time outThe self care download sheet I have put together (see below) outlines a range of activities we can engage in to practice self care. I recommend that you choose one or two self care practices at a time, selecting ones that appeal to you and explore what they offer. Give the particular methods a try and stick to them for at least two weeks and monitor to see how it is working for you. It is good to reflect on how they have helped you feel more connected and nourished, so please consider the questions at the end of the sheet to help build more awareness and momentum.

 

So in conclusion, remember that we are always told on aircraft to attach the oxygen mask to ourselves before assisting others. So this is a perfect analogy to remember when considering the importance of self care, as we are no good to anyone if we fall in a heap from exhaustion, sickness or burn out!

 

Get My Guide to Self Care Strategies - click below to download

Self Care Strategies

 

 

Functional Testing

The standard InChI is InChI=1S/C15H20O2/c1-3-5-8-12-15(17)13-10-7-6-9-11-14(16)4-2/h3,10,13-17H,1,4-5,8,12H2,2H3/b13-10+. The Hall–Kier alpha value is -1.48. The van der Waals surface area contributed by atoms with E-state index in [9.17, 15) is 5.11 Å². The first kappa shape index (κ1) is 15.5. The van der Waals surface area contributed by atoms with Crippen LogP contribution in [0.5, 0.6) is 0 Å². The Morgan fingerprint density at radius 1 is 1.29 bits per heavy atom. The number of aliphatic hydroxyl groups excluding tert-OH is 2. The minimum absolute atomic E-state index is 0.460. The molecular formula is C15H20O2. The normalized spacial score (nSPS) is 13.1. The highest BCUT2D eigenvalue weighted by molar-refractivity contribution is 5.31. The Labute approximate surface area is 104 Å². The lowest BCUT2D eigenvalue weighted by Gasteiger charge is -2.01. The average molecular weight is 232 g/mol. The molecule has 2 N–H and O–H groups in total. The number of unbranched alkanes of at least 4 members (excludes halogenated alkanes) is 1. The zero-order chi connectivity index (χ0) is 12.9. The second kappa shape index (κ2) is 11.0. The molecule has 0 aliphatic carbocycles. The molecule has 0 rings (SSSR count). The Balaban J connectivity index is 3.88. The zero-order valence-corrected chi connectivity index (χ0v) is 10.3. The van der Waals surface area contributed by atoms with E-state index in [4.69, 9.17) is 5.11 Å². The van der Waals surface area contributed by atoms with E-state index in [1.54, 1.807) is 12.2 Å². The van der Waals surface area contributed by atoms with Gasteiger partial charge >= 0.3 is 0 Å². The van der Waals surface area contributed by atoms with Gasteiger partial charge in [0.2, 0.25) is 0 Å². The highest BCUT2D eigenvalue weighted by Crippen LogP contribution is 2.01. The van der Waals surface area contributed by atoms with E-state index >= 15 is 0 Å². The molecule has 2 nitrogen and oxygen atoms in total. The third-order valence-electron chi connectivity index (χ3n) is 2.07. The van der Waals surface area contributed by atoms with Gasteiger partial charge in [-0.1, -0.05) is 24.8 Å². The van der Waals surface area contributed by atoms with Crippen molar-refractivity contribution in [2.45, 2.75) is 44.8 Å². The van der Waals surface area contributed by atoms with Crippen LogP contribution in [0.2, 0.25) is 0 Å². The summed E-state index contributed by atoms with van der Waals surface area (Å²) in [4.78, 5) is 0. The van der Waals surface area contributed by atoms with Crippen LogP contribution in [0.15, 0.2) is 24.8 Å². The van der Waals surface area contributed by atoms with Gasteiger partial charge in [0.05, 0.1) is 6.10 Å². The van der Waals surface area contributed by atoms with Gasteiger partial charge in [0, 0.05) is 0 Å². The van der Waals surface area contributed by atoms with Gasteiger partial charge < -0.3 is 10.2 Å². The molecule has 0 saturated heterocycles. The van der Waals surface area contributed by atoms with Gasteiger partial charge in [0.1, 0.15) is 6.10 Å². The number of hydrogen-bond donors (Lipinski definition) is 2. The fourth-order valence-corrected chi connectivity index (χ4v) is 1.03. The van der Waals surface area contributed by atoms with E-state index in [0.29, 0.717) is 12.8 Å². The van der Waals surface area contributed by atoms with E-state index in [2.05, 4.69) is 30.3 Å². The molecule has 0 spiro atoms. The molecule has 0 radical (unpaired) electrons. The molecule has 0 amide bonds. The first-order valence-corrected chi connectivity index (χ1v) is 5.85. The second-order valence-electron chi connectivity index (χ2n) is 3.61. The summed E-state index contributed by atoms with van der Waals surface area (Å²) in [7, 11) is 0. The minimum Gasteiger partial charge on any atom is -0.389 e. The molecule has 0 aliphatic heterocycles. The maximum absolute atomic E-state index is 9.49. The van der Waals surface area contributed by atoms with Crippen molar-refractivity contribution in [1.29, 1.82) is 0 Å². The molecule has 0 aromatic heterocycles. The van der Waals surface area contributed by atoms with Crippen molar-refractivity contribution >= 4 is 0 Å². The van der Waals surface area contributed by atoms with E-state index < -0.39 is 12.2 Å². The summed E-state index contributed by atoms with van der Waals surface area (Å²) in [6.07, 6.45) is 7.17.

Functional Testing Explained

There are many different medical tests to assess how the body is functioning. Conventional medicinetesting blood utilises standard blood tests, urine tests, stool tests, scans, x-rays, MRIs and the like. However, while these tests are very useful, they often are more geared towards picking up pathology rather than dysfunction.

For determining how well a system is functioning, many tests fail to really give a true assessment of organ function unless there is a gross pathology. Functional testing is a whole different branch of medical testing that looks to assess function of different organs. Many of these tests give us a more in-depth look at what is going on behind the scenes. These tests can also pick up abnormalities before they are at the level of pathology, allowing preventative treatment plans to be developed.

Unfortunately in most cases these functional tests are not covered under medicare, so the patient has to pay for them privately.  These can vary from as low as $50 for some tests and can be as high as $500-600. Many tests are around the $100-200 mark. Obviously, functional tests are only recommended when the results gathered from the test will give very specific information that can be used to tailor an individualised treatment plan for the patient. Many of the tests are offered as simple home test kits for collecting urine, saliva, stool and blood spots however some do need blood draws from a pathology centre.

Let's take a look at some of the different functional tests available within a few body systems.

Digestion and Liver Function